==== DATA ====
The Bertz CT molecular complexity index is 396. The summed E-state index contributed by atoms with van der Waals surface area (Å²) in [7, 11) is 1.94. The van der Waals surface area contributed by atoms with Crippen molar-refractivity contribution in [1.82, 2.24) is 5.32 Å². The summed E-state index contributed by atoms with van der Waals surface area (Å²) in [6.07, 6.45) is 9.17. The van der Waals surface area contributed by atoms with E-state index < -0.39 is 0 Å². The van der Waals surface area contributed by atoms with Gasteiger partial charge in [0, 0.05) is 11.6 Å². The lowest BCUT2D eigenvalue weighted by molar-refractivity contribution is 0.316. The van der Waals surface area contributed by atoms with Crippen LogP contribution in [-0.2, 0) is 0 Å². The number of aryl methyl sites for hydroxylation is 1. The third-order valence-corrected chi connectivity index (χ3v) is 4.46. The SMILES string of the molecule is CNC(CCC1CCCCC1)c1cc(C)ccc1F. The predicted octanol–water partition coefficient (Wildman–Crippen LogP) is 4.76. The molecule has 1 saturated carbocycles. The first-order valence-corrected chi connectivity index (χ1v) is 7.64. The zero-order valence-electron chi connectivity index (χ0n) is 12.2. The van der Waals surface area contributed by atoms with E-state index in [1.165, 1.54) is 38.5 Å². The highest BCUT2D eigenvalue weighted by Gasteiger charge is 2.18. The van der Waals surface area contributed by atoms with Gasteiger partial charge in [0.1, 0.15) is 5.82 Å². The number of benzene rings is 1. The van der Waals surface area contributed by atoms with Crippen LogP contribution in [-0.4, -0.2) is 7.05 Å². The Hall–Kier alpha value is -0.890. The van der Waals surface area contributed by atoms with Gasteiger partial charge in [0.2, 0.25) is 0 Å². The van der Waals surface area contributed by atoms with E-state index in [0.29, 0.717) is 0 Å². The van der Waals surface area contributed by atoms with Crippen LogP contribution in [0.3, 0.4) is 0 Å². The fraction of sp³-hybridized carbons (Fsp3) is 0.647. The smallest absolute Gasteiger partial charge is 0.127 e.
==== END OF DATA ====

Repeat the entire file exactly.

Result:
The Bertz CT molecular complexity index is 396. The summed E-state index contributed by atoms with van der Waals surface area (Å²) in [7, 11) is 1.94. The van der Waals surface area contributed by atoms with Crippen molar-refractivity contribution in [1.82, 2.24) is 5.32 Å². The summed E-state index contributed by atoms with van der Waals surface area (Å²) in [6.07, 6.45) is 9.17. The van der Waals surface area contributed by atoms with E-state index < -0.39 is 0 Å². The van der Waals surface area contributed by atoms with Gasteiger partial charge in [0, 0.05) is 11.6 Å². The lowest BCUT2D eigenvalue weighted by molar-refractivity contribution is 0.316. The van der Waals surface area contributed by atoms with Crippen LogP contribution in [-0.2, 0) is 0 Å². The number of aryl methyl sites for hydroxylation is 1. The third-order valence-corrected chi connectivity index (χ3v) is 4.46. The SMILES string of the molecule is CNC(CCC1CCCCC1)c1cc(C)ccc1F. The predicted octanol–water partition coefficient (Wildman–Crippen LogP) is 4.76. The molecule has 1 saturated carbocycles. The first-order valence-corrected chi connectivity index (χ1v) is 7.64. The zero-order valence-electron chi connectivity index (χ0n) is 12.2. The van der Waals surface area contributed by atoms with E-state index in [1.165, 1.54) is 38.5 Å². The highest BCUT2D eigenvalue weighted by Gasteiger charge is 2.18. The van der Waals surface area contributed by atoms with Gasteiger partial charge in [0.1, 0.15) is 5.82 Å². The number of benzene rings is 1. The van der Waals surface area contributed by atoms with Crippen LogP contribution in [-0.4, -0.2) is 7.05 Å². The Hall–Kier alpha value is -0.890. The van der Waals surface area contributed by atoms with Gasteiger partial charge in [0.2, 0.25) is 0 Å². The van der Waals surface area contributed by atoms with E-state index in [0.29, 0.717) is 0 Å². The van der Waals surface area contributed by atoms with Crippen LogP contribution in [0.3, 0.4) is 0 Å². The fraction of sp³-hybridized carbons (Fsp3) is 0.647. The smallest absolute Gasteiger partial charge is 0.127 e.